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Archive News

Hapless Connacht outfit fail to raise a gallop



Date Published: {J}

Ulster 3-16

Connacht 0-13

Alan Dooley in Markievicz Park

AN outclassed Connacht side were put to the sword by a well drilled Ulster outfit at a sparsely attended Markievicz Park, Sligo on Sunday afternoon, as the M. Donnelly Inter-provincial Football Championship made a low key return to the GAA calendar after a two year absence.

Joe Kernan’s side were indeed hot favourites to progress to this weekend’s final, but the ease with which they overpowered this Connacht side, one which granted was assembled at very short notice and was missing several of the provinces’ top players, was both disappointing and alarming.

Galway were represented by Moycullen’s Gareth Bradshaw and Killererin’s Nicky Joyce in the starting line-up, with full back Finian Hanley a big loss having been a late withdrawal. Thomas Flynn and Paul Conroy both saw second-half action as substitutes but neither could turn the tide of a contest that was as good as over by the 23rd minute.

Bradshaw and Joyce were involved in any decent Connacht offerings in the opening 15 minutes as Bradshaw roamed forward from right half back to good effect, linking well with Mayo’s Conor Mortimer to earn a free to level matters after Donegal’s Rory Kavanagh had opened the scoring.

Joyce also won a free which Roscommon’s Donie Shine unfortunately floated wide, but the warning bells had already sounded for the Connacht defence as early as the first minute when Down’s Mark Poland rattled the crossbar with the goal at his mercy. Tyrone’s Martin Penrose notched his first free as Bradshaw picked up an early booking, but Mortimer’s free had the sides level with ten minutes gone.

In the 25 minutes of the half that followed, though, Ulster added a further 2-8 to the dodgy scoreboard that had somehow misplaced the number six, while Connacht struggled desperately to add an extra trio of points to their tally. While Ulster were cohesive and smart in possession, Connacht were too often ponderous when a quick ball in would have caused Ulster more headaches.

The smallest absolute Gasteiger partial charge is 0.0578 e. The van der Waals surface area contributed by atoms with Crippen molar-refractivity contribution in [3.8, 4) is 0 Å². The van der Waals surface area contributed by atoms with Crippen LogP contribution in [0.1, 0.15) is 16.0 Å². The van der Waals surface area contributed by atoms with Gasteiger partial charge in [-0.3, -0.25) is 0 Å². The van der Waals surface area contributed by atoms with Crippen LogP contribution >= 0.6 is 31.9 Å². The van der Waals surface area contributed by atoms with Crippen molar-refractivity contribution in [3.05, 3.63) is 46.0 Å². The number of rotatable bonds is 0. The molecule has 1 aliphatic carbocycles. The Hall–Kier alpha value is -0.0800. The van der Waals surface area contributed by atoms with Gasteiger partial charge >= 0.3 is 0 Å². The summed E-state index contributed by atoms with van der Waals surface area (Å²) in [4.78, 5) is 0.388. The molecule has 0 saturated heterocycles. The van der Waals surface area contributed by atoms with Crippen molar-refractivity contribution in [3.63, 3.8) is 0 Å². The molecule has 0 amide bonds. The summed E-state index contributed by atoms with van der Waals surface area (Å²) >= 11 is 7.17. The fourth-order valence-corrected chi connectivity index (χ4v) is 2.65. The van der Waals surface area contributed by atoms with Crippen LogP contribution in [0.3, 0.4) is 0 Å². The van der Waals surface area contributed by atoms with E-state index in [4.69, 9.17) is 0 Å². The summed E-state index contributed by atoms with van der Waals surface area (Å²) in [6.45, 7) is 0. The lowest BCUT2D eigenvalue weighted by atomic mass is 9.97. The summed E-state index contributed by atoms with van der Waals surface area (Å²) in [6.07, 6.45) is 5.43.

Derry’s Conleith Gilligan had pushed Ulster ahead once more with a right footed effort, and the resultant Connacht kickout was snaffled by Tyrone’s Peter Harte. A quick exchange of hand passes with Poland exposed a gaping hole in the Connacht rearguard and Harte duly stuck the ball in the bottom corner.

Though Connacht replied with a close in Joyce free when he was denied a goal scoring chance, Tyrone’s Owen Mulligan hit back with a beauty from the right corner before then setting up Poland for Ulster’s second goal with a raking long ball from out the field. Mulligan was popping up all over the field to good effect and his county colleague Harte soon made it 2-5 to 0-3 with another quality score.

The dismal crowd of roughly 200 must have wondered why they had even bothered when Penrose stretched the lead further, before finally Mortimer managed to register Connacht’s first point from play, admittedly a fine effort in the 27th minute; again the result of quick, accurate delivery which was in such short supply.

Four points in quick succession from Down’s Dan Gordon, Antrim’s James Loughrey, Penrose, and Harte, bringing their total number of scorers to a staggering eight, had Ulster soon well and truly out of sight before Mortimer added his third free of the half as a scant riposte before the interval arrived.

For more, read this week’s Connacht Tribune.

Galway in Days Gone By

The way we were – Protecting archives of our past



A photo of Galway city centre from the county council's archives

People’s living conditions less than 100 years ago were frightening. We have come a long way. We talk about water charges today, but back then the local District Councils were erecting pumps for local communities and the lovely town of Mountbellew, according to Council minutes, had open sewers,” says Galway County Council archivist Patria McWalter.

Patria believes we “need to take pride in our history, and we should take the same pride in our historical records as we do in our built heritage”. When you see the wealth of material in her care, this belief makes sense.

She is in charge of caring for the rich collection of administrative records owned by Galway County Council and says “these records are as much part of our history as the Rock of Cashel is. They document our lives and our ancestors’ lives. And nobody can plan for the future unless you learn from the past, what worked and what didn’t”.

Archivists and librarians are often unfairly regarded as being dry, academic types, but that’s certainly not true of Patria. Her enthusiasm is infectious as she turns the pages of several minute books from Galway’s Rural District Councils, all of them at least 100 years old.